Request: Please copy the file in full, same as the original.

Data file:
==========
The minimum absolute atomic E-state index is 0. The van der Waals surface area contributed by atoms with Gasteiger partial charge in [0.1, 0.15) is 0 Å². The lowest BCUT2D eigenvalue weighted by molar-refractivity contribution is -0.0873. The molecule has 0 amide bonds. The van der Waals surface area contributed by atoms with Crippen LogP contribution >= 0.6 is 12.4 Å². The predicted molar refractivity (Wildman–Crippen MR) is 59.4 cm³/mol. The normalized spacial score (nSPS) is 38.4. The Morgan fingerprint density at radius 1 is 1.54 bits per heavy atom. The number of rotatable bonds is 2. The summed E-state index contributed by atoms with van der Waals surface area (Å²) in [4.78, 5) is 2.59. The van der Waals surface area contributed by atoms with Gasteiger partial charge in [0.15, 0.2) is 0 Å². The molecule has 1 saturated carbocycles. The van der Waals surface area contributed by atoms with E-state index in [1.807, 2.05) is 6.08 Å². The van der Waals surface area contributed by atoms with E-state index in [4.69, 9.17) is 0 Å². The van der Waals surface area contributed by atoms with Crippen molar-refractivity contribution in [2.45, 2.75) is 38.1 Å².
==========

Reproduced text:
The minimum absolute atomic E-state index is 0. The van der Waals surface area contributed by atoms with Gasteiger partial charge in [0.1, 0.15) is 0 Å². The lowest BCUT2D eigenvalue weighted by molar-refractivity contribution is -0.0873. The molecule has 0 amide bonds. The van der Waals surface area contributed by atoms with Crippen LogP contribution >= 0.6 is 12.4 Å². The predicted molar refractivity (Wildman–Crippen MR) is 59.4 cm³/mol. The normalized spacial score (nSPS) is 38.4. The Morgan fingerprint density at radius 1 is 1.54 bits per heavy atom. The number of rotatable bonds is 2. The summed E-state index contributed by atoms with van der Waals surface area (Å²) in [4.78, 5) is 2.59. The van der Waals surface area contributed by atoms with Gasteiger partial charge in [0.15, 0.2) is 0 Å². The molecule has 1 saturated carbocycles. The van der Waals surface area contributed by atoms with E-state index in [1.807, 2.05) is 6.08 Å². The van der Waals surface area contributed by atoms with E-state index in [4.69, 9.17) is 0 Å². The van der Waals surface area contributed by atoms with Crippen molar-refractivity contribution in [2.45, 2.75) is 38.1 Å².